The county urges that liability may be imposed on the principle suggested in the second portion of the paragraph quoted from Dudley. The question then is whether the son is legally responsible for the support of his mother, and, if so, whether the state has properly provided that the county may enforce any obligation arising from that responsibility. The county must rely upon section 206 of the Civil Code which provides: ‘It is the duty of the father, the mother, and the children of any poor person who is unable to maintain himself by work, to maintain such person to the extent of their ability. The promise of an adult child to pay for necessaries previously furnished to such parent is binding.’ (See also, Pen. Code, § 270c.)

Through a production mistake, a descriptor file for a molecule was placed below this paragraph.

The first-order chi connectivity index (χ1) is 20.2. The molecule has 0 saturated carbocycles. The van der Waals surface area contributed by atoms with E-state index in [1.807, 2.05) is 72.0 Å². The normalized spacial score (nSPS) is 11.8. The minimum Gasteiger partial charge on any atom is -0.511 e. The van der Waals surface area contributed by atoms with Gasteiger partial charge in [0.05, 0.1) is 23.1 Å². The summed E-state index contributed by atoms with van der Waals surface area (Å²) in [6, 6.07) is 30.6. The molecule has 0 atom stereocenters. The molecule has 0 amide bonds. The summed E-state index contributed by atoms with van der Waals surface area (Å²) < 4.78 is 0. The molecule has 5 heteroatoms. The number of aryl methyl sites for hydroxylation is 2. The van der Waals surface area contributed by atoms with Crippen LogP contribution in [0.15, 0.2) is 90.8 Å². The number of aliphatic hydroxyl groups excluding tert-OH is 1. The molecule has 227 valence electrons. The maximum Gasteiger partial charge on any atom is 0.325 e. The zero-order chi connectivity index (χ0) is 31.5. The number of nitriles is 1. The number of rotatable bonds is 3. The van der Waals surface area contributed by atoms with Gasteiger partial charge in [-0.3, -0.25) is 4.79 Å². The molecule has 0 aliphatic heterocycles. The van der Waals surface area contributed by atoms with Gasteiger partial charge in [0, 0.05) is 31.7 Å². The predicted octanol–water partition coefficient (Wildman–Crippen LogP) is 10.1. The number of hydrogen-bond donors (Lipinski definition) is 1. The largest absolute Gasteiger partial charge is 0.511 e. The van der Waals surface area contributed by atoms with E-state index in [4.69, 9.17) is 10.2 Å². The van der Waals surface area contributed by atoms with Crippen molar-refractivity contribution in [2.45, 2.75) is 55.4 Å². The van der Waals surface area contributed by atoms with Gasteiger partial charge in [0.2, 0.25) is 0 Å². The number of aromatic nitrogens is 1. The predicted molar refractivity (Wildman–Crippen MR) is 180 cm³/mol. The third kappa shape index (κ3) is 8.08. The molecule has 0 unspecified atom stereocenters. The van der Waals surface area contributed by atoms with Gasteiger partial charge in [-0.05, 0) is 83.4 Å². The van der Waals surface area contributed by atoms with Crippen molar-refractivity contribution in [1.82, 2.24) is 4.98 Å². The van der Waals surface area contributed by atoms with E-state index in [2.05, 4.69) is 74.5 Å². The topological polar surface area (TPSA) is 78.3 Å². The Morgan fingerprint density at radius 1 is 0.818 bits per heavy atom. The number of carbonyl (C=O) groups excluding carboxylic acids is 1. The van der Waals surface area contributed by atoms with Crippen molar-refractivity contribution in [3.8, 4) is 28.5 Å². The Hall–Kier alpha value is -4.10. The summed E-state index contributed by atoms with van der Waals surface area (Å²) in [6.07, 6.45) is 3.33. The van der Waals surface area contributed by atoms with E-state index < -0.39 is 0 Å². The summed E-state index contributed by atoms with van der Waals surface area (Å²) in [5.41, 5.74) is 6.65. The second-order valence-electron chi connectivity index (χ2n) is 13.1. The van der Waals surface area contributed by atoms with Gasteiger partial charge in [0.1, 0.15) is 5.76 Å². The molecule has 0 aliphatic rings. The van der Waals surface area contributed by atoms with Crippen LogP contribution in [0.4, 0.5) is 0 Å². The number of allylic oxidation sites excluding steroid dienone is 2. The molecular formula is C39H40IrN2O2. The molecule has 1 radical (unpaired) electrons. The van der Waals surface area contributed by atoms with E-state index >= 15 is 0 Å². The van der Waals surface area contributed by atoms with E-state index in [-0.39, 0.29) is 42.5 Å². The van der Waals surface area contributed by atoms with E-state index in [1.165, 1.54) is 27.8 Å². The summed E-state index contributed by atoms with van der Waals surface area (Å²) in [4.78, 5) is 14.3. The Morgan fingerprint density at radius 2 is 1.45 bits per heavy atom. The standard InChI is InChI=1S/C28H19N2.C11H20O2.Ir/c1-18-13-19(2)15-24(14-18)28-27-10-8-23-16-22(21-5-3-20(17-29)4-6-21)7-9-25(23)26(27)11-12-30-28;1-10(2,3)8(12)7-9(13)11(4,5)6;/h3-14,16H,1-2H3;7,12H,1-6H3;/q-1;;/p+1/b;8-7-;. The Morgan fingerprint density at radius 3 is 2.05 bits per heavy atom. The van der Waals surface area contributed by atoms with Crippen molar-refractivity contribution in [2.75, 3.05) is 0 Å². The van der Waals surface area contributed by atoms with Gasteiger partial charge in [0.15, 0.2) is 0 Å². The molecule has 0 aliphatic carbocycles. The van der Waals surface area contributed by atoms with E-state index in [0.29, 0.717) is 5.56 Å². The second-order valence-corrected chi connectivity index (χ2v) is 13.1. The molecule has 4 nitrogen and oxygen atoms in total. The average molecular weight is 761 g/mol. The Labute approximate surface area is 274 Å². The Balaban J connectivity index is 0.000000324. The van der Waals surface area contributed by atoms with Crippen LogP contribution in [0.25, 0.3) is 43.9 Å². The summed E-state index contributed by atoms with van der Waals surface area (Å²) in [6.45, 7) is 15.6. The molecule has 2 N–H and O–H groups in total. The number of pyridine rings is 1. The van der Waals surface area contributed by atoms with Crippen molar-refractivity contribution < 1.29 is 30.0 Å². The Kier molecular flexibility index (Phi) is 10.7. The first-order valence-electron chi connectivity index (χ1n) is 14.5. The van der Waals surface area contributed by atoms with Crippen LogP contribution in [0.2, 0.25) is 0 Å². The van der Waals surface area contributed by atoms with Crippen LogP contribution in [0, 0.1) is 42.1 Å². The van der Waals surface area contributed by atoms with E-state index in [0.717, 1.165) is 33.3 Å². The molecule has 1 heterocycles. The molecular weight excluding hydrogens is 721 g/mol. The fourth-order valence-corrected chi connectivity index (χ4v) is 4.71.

In the case of aid to the aged the courts have already distinguished between the obligation imposed by sections 12100 and 12101 (former § 2224) and the liability imposed by the provisions of section 206 of the Civil Code. In County of Contra Costa v. Lasky (1954) 43 Cal.2d 506, 275 P.2d 452, the court stated: ‘There is a conflict in the cases as to whether the basic liability of responsible relatives is section 206 of the Civil Code or the provisions of the Welfare and Institutions Code. It has been held that the latter code provisions are complete in themselves and the liability of responsible relatives to the county is thereby established. County of Lake v. Forbes, 42 Cal.App.2d 744, 109 P.2d 972; County of Los Angeles v. Lane, 113 Cal.App.2d 476, 248 P.2d 479; County of Los Angeles v. La Fuente, 20 Cal.2d 870, 129 P.2d 378. Seemingly to the contrary are Garcia v. Superior Court, 45 Cal.App.2d 31, 113 P.2d 470, and Kelley v. State Board of Social Welfare, 82 Cal.App.2d 627, 186 P.2d 429. Although it is not important in this case, we believe the matter is adequately covered by the Welfare & Institutions Code and it is the measure of the extent of the responsible relative's liability to the county. It is to it we must look to ascertain whether the relative is required, in a particular case, to reimburse the county.’ (43 Cal.2d at p. 509, 275 P.2d at p. 454. See also, County of San Bernardino v. Simmons (1956) 46 Cal.2d 394, 398–399, 296 P.2d 329.) In Simmons, the court ruled that the provisions of section 206 of the Civil Code did not give the county, as subrogee, a right to bring a direct action against a child for old age security paid to the parent because of the reason expressed above in Lasky. Inconsistent implications in Garcia and Kelley were disapproved (46 Cal.2d at p. 399, 296 P.2d 329). In Dudley this court distinguished that facet of Simmons as follows: ‘The problem herein, however, is not in determining whether or not appellant can recover in an action brought solely under the provisions of section 206 of the Civil Code, but whether the existence of the liability thereby created demonstrates that it is not a denial of equal protection of the law to require a person subject to that liability to reimburse the county for the care, which in the absence of that furnished by the state and charged to the county (§§ 7009–7011), he would otherwise be required to furnish personally.’ (239 Cal.App.2d at p. 410, 48 Cal.Rptr. at p. 796, fn. omitted. See also, County of Alameda v. Espinoza, supra, 243 Cal.App.2d 534, 544, 52 Cal.Rptr. 480.)